Friday Five: Quotables of the week (on change, shoes, reach, online education and college essays)

quotesHappy Friday, #highered folks! You made it through another week. But no rest for a lot of you, as you’ll be working through the weekend on various aspects of commencement. (That’s me next weekend.)

And with commencement, of course, comes a phalanx of speakers, each of whom toils over finding just the right words to inspire and motivate the newest crop of college graduates and hope a few of their words resonate with the listener. (I remember just one part of the speech by Linda Ellerbee, who spoke at my commencement from journalism school. She said something like, “You don’t need a journalism degree to practice journalism. But I guess it doesn’t hurt.” Thanks, Linda.)

So for this week’s Friday Five, I thought I’d share a few quotes from some of my favorite blogs posts of the week. Maybe they’ll be even more inspiring than whatever commencement address you’ll get to sit through this year.

1. “Reach is not a measure of engagement. It is a raw score. In sports—except for golf—the person or team with the highest score always wins, but it isn’t necessarily true in social media. Your number of followers is just a ground floor indicator, if you will.”

— C.K. Syme, writing about measuring social media activity in Going Beyond Reach in Social Media Engagement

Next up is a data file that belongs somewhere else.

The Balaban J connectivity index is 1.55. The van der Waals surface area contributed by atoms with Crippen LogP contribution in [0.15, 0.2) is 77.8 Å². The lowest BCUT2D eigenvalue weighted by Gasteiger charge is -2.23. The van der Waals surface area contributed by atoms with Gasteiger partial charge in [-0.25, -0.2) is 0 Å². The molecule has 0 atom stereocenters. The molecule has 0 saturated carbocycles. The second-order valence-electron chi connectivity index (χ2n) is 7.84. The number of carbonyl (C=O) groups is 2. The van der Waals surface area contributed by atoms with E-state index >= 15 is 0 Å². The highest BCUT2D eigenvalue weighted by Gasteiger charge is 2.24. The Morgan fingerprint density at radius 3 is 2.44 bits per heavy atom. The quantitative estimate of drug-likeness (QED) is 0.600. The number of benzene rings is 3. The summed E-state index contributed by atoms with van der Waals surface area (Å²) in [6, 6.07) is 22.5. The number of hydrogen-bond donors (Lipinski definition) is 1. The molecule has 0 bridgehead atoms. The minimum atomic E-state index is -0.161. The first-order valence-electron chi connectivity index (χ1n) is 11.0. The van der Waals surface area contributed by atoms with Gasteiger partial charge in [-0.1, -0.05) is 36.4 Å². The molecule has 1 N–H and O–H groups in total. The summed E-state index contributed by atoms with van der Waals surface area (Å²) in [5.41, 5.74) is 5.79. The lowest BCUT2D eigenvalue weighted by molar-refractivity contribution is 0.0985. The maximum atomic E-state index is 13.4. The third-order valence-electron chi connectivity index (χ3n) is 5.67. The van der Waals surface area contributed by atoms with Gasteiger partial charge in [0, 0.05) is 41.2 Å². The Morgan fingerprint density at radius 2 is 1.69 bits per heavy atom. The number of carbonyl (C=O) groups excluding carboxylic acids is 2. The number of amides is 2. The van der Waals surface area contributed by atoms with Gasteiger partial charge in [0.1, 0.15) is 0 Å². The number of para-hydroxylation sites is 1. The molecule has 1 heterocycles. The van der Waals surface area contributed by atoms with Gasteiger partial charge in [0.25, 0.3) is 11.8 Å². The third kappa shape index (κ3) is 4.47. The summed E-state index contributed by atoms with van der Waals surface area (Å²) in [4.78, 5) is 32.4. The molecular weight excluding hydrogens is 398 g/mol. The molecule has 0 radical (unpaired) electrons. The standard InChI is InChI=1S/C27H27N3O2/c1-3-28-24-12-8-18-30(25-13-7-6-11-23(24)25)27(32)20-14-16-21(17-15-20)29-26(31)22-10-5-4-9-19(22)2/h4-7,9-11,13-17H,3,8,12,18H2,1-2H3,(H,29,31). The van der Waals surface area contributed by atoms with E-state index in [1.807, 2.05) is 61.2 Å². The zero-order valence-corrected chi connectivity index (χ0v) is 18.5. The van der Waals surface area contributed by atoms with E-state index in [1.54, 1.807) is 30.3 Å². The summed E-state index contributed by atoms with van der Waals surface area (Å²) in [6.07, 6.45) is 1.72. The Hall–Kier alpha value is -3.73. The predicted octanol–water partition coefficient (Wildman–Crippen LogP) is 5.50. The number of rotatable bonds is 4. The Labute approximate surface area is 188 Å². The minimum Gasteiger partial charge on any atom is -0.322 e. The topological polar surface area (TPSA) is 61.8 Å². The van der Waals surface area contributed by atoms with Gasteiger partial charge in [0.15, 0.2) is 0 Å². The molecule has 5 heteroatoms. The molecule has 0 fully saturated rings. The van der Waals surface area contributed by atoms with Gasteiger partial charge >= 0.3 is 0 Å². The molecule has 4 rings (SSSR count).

2. “Few benefit from the growth of distance learning more than people with military experience. They value knowing that if relocated for work they may still further their educations from wherever home is, without having to retake courses or contend with separate admissions and accreditation standards.”

— Eric Brooks, in Why U.S. News Ranks Online Programs for Veterans

3. “Shoes are more than their design or color or whatever. They ground us. They plant us on this earth, and they help us stay up straight. They point where we’re supposed to be moving.

— Tonya Oaks Smith, writing about a recently created tumblr (higheredshoes) in Walk in My Shoes

4. “The worst advice for the college essay is ‘write a college essay.’ If you sit down to write for a nameless, faceless and highly judgmental admissions reader, your essay will not capture who you are and what you believe.”

— Rick Hazelton, in a May College Checklist for Juniors in the New York Times’ college admissions blog The Choice

5. “Change is scary and painful. It takes us out of our routines and comfort zones and into uncharted territory. It makes us feel uncertain, insecure, and (quite frankly) a little bit dumb.”

— Erik Gruber, in 8 Obstacles to Change and How to Overcome Them

Quotation mark image via MatthewRad on Flickr.

Author: andrewcareaga

Higher ed PR and marketing guy. Communications director for Missouri University of Science and Technology (Missouri S&T) in Rolla, Missouri, USA. Slow runner, mediocre guitarist, lover of music and puns, and an avid St. Louis Cardinals fan. I blog and Tweet about #highered, #music, #gocards and #random stuff.

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